Stories

Mothers and children waiting at the clinic. In Kasai Province. {Photo by Berengere de Negri, AED}Photo by Berengere de Negri, AED

When Mama Yvette, a pregnant woman in the Katanga province of the Democratic Republic of the Congo (DR Congo), went into labor, she was forced to walk alone through the night in order to reach the Kabongo maternity clinic. She gave birth to quadruplets the next morning. Congolese women like Mama Yvette need better, more accessible care to ensure the well-being of their families. The Advance Africa project strives to make quality FP/RH services available when and where families need them most.In the DR Congo, being a mother is not easy.

The available pool of skilled health workers has been decimated in many developing countries due to the HIV/AIDS pandemic. Work overload, declining morale, and weak management systems all contribute to this human resource crisis. Considering the devastating effects of HIV/AIDS, health facilities are now striving to incorporate HIV/AIDS-related services. Unfortunately, without an adequate number of trained health workers to administer HIV tests and to provide AIDS treatment, care, and counseling, their results will be minimized.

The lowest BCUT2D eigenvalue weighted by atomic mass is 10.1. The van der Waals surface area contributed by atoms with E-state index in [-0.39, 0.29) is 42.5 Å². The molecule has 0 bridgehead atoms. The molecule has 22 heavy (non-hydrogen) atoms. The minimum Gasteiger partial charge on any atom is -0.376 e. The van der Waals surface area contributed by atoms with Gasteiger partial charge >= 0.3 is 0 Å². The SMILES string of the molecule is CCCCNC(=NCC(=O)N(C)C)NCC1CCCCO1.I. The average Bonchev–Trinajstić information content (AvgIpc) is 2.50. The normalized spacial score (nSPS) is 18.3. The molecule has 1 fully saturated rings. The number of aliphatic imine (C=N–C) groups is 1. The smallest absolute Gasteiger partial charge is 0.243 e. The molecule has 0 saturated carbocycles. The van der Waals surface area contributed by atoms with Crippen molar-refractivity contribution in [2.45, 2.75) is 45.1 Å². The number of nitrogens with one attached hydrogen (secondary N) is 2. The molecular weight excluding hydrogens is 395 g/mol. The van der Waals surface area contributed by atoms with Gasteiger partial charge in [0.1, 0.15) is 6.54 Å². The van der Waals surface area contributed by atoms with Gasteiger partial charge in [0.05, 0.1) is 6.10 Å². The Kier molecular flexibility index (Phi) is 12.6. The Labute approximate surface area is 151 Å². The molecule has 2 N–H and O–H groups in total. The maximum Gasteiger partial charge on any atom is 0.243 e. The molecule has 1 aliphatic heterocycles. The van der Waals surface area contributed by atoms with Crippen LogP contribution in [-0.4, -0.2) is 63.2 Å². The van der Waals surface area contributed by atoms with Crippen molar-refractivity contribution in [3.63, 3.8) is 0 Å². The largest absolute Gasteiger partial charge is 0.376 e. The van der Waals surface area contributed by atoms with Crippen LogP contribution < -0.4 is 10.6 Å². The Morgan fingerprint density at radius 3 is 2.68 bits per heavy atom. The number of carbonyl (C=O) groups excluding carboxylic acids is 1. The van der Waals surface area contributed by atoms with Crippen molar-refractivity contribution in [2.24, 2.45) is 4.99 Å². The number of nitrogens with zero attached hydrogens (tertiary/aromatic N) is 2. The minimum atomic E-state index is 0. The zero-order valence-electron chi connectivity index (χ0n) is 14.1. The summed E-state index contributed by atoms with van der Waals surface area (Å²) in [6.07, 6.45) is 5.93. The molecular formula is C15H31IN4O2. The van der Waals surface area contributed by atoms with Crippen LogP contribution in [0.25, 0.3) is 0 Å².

Access to condoms to prevent HIV transmission, test kits to detect HIV infection, and medicines to treat HIV-positive individuals is often severely limited in countries with weak pharmaceutical management systems. To address such limitations, countries need to implement plans to assure proper purchase, storage, distribution, and use of medicines and health commodities, while establishing sound information management systems.In Haiti, the country with the highest HIV/AIDS rate in the western hemisphere, thousands of HIV-infected individuals are without treatment.

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